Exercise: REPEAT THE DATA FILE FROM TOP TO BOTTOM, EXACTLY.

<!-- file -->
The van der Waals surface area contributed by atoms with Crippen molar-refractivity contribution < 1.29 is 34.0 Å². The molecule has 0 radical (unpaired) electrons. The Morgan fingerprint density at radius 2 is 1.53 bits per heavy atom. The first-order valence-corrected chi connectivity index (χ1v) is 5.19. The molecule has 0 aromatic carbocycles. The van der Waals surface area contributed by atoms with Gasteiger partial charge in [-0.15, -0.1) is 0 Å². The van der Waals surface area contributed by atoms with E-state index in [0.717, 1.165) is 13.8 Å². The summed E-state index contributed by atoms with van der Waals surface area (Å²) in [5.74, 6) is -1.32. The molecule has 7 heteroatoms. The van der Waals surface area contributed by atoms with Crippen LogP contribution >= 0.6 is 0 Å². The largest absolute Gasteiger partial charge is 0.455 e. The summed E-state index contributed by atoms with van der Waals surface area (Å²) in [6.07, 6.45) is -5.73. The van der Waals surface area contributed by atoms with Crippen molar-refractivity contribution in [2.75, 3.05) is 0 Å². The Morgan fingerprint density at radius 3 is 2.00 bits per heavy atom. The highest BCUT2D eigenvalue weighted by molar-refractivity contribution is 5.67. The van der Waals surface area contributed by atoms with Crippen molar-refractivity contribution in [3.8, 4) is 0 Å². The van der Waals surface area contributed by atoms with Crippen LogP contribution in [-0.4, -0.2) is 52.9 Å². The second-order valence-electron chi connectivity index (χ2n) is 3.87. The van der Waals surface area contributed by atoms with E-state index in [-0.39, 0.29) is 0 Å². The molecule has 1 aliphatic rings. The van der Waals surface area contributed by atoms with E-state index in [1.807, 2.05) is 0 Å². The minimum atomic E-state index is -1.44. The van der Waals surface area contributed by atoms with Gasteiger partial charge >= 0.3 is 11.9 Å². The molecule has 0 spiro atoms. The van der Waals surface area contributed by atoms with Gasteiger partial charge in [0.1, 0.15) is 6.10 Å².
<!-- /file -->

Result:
The van der Waals surface area contributed by atoms with Crippen molar-refractivity contribution < 1.29 is 34.0 Å². The molecule has 0 radical (unpaired) electrons. The Morgan fingerprint density at radius 2 is 1.53 bits per heavy atom. The first-order valence-corrected chi connectivity index (χ1v) is 5.19. The molecule has 0 aromatic carbocycles. The van der Waals surface area contributed by atoms with Gasteiger partial charge in [-0.15, -0.1) is 0 Å². The van der Waals surface area contributed by atoms with E-state index in [0.717, 1.165) is 13.8 Å². The summed E-state index contributed by atoms with van der Waals surface area (Å²) in [5.74, 6) is -1.32. The molecule has 7 heteroatoms. The van der Waals surface area contributed by atoms with Crippen LogP contribution >= 0.6 is 0 Å². The largest absolute Gasteiger partial charge is 0.455 e. The summed E-state index contributed by atoms with van der Waals surface area (Å²) in [6.07, 6.45) is -5.73. The van der Waals surface area contributed by atoms with Crippen molar-refractivity contribution in [2.75, 3.05) is 0 Å². The Morgan fingerprint density at radius 3 is 2.00 bits per heavy atom. The highest BCUT2D eigenvalue weighted by molar-refractivity contribution is 5.67. The van der Waals surface area contributed by atoms with Crippen molar-refractivity contribution in [3.8, 4) is 0 Å². The van der Waals surface area contributed by atoms with Crippen LogP contribution in [-0.4, -0.2) is 52.9 Å². The second-order valence-electron chi connectivity index (χ2n) is 3.87. The van der Waals surface area contributed by atoms with E-state index in [-0.39, 0.29) is 0 Å². The molecule has 1 aliphatic rings. The van der Waals surface area contributed by atoms with E-state index in [1.807, 2.05) is 0 Å². The minimum atomic E-state index is -1.44. The van der Waals surface area contributed by atoms with Gasteiger partial charge >= 0.3 is 11.9 Å². The molecule has 0 spiro atoms. The van der Waals surface area contributed by atoms with Gasteiger partial charge in [0.1, 0.15) is 6.10 Å².